An incumbent telecommunications company is a former monopoly that still has a dominant market share. For example,the incumbent telco in Britain is BT, the former British Telecom.
Incumbent telecoms companies are in a very strong position. Even though their legal monopolies have been removed in almost all countries, they still continue to have considerable monopoly power because the infrastructure they have built over the years results in high barriers to entry. Without regulation there would also be very strong network effects.
The result of this is that incumbent telecoms companies are usually very tightly regulated. This means tighter controls on the prices they can charge customers and other networks (e.g. for incoming calls). Because of the monopoly power incumbents have, many regulators (such as Ofcom in the UK) also require them to provide access to their network to other telcos as regulated wholesale prices. For example, BT is required to:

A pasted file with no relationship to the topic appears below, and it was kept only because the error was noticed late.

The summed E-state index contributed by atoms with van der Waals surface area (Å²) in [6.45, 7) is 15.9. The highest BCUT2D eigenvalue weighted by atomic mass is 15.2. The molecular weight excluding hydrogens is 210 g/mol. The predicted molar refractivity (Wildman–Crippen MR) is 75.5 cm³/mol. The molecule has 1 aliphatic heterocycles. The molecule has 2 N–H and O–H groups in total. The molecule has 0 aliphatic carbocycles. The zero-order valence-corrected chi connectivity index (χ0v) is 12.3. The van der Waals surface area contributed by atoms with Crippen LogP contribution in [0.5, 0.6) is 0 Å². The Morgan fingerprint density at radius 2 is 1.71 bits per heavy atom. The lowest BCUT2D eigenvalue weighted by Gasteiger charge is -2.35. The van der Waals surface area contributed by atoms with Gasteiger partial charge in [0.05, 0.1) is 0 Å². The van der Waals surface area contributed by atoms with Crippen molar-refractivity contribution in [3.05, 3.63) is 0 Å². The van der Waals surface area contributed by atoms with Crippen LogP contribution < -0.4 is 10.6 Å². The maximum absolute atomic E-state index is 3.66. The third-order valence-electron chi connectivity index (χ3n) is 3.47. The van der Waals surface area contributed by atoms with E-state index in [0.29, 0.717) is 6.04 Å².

- allow others to act as resellers of its telephone lines
- provide ADSL lines to customers of other internet service providers, who pay BT's wholesale arm the same rate as other divisions of BT itself.
- allow local loop unbundling
- operate parts of its business on an arms length basis to ensure they do not favour other BT businesses.
All these are done at regulated prices and terms that aim to allow other operators to compete with the incumbent.